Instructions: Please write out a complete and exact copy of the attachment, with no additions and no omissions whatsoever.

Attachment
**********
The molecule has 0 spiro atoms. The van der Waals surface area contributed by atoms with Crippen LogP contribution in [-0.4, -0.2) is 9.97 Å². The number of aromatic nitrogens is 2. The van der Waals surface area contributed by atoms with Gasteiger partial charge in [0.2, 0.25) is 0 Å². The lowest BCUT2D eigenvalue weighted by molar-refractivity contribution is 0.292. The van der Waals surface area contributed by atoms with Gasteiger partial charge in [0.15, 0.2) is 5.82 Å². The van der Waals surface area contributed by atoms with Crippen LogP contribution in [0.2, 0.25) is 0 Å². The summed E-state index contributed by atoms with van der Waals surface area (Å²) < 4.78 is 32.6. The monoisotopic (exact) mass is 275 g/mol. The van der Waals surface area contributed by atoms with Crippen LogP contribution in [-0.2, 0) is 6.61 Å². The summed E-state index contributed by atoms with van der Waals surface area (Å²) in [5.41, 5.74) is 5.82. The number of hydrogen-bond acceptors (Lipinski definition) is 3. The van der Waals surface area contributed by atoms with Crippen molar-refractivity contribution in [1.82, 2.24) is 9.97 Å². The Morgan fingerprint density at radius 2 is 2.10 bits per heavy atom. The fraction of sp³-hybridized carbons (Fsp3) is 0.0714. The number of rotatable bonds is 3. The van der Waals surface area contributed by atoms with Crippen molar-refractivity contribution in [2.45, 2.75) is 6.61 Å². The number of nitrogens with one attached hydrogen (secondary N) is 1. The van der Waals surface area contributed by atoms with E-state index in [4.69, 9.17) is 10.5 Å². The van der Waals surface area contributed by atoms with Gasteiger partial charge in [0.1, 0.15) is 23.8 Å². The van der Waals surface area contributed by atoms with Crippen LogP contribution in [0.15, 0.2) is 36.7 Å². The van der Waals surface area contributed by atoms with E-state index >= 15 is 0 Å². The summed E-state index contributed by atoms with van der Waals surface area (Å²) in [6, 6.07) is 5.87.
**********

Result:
The molecule has 0 spiro atoms. The van der Waals surface area contributed by atoms with Crippen LogP contribution in [-0.4, -0.2) is 9.97 Å². The number of aromatic nitrogens is 2. The van der Waals surface area contributed by atoms with Gasteiger partial charge in [0.2, 0.25) is 0 Å². The lowest BCUT2D eigenvalue weighted by molar-refractivity contribution is 0.292. The van der Waals surface area contributed by atoms with Gasteiger partial charge in [0.15, 0.2) is 5.82 Å². The van der Waals surface area contributed by atoms with Crippen LogP contribution in [0.2, 0.25) is 0 Å². The summed E-state index contributed by atoms with van der Waals surface area (Å²) < 4.78 is 32.6. The monoisotopic (exact) mass is 275 g/mol. The van der Waals surface area contributed by atoms with Crippen LogP contribution in [-0.2, 0) is 6.61 Å². The summed E-state index contributed by atoms with van der Waals surface area (Å²) in [5.41, 5.74) is 5.82. The number of hydrogen-bond acceptors (Lipinski definition) is 3. The van der Waals surface area contributed by atoms with Crippen molar-refractivity contribution in [1.82, 2.24) is 9.97 Å². The Morgan fingerprint density at radius 2 is 2.10 bits per heavy atom. The fraction of sp³-hybridized carbons (Fsp3) is 0.0714. The number of rotatable bonds is 3. The van der Waals surface area contributed by atoms with Crippen molar-refractivity contribution in [2.45, 2.75) is 6.61 Å². The number of nitrogens with one attached hydrogen (secondary N) is 1. The van der Waals surface area contributed by atoms with E-state index in [4.69, 9.17) is 10.5 Å². The van der Waals surface area contributed by atoms with Gasteiger partial charge in [0.1, 0.15) is 23.8 Å². The van der Waals surface area contributed by atoms with Crippen LogP contribution in [0.15, 0.2) is 36.7 Å². The van der Waals surface area contributed by atoms with E-state index >= 15 is 0 Å². The summed E-state index contributed by atoms with van der Waals surface area (Å²) in [6, 6.07) is 5.87.